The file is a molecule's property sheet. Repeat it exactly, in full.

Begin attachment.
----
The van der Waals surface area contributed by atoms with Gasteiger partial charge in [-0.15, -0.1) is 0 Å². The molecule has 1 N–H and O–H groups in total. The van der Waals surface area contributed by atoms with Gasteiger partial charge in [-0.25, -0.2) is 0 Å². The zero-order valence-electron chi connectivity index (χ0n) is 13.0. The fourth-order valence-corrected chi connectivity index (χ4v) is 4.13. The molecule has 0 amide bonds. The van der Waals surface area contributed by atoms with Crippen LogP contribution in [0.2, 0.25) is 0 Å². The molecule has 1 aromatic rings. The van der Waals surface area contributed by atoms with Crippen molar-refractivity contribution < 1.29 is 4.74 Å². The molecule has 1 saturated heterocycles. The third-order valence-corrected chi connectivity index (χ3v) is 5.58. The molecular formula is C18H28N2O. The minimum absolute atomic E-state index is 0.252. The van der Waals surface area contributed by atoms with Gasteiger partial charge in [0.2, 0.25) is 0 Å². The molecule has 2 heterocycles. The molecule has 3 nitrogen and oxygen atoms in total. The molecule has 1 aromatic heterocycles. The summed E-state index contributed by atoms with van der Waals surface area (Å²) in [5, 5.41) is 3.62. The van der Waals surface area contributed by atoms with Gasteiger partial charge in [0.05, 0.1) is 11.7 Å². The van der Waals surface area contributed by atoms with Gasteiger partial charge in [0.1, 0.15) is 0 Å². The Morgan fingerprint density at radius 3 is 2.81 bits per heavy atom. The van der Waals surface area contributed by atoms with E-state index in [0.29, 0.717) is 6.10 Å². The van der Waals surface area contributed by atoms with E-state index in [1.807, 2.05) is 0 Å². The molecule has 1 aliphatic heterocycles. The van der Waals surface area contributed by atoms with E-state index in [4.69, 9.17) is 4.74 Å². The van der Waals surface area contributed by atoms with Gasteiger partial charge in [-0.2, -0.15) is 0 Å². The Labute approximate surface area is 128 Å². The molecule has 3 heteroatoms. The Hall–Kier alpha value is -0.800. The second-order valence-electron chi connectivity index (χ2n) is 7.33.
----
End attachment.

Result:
The van der Waals surface area contributed by atoms with Gasteiger partial charge in [-0.15, -0.1) is 0 Å². The molecule has 1 N–H and O–H groups in total. The van der Waals surface area contributed by atoms with Gasteiger partial charge in [-0.25, -0.2) is 0 Å². The zero-order valence-electron chi connectivity index (χ0n) is 13.0. The fourth-order valence-corrected chi connectivity index (χ4v) is 4.13. The molecule has 0 amide bonds. The van der Waals surface area contributed by atoms with Crippen LogP contribution in [0.2, 0.25) is 0 Å². The molecule has 1 aromatic rings. The van der Waals surface area contributed by atoms with Crippen molar-refractivity contribution < 1.29 is 4.74 Å². The molecule has 1 saturated heterocycles. The third-order valence-corrected chi connectivity index (χ3v) is 5.58. The molecular formula is C18H28N2O. The minimum absolute atomic E-state index is 0.252. The van der Waals surface area contributed by atoms with Gasteiger partial charge in [0.2, 0.25) is 0 Å². The molecule has 2 heterocycles. The molecule has 3 nitrogen and oxygen atoms in total. The molecule has 1 aromatic heterocycles. The summed E-state index contributed by atoms with van der Waals surface area (Å²) in [5, 5.41) is 3.62. The van der Waals surface area contributed by atoms with Gasteiger partial charge in [0.05, 0.1) is 11.7 Å². The van der Waals surface area contributed by atoms with Gasteiger partial charge in [0.1, 0.15) is 0 Å². The Morgan fingerprint density at radius 3 is 2.81 bits per heavy atom. The van der Waals surface area contributed by atoms with E-state index in [0.29, 0.717) is 6.10 Å². The van der Waals surface area contributed by atoms with E-state index in [1.807, 2.05) is 0 Å². The molecule has 1 aliphatic heterocycles. The van der Waals surface area contributed by atoms with E-state index in [4.69, 9.17) is 4.74 Å². The van der Waals surface area contributed by atoms with Gasteiger partial charge in [-0.2, -0.15) is 0 Å². The Labute approximate surface area is 128 Å². The molecule has 3 heteroatoms. The Hall–Kier alpha value is -0.800. The second-order valence-electron chi connectivity index (χ2n) is 7.33.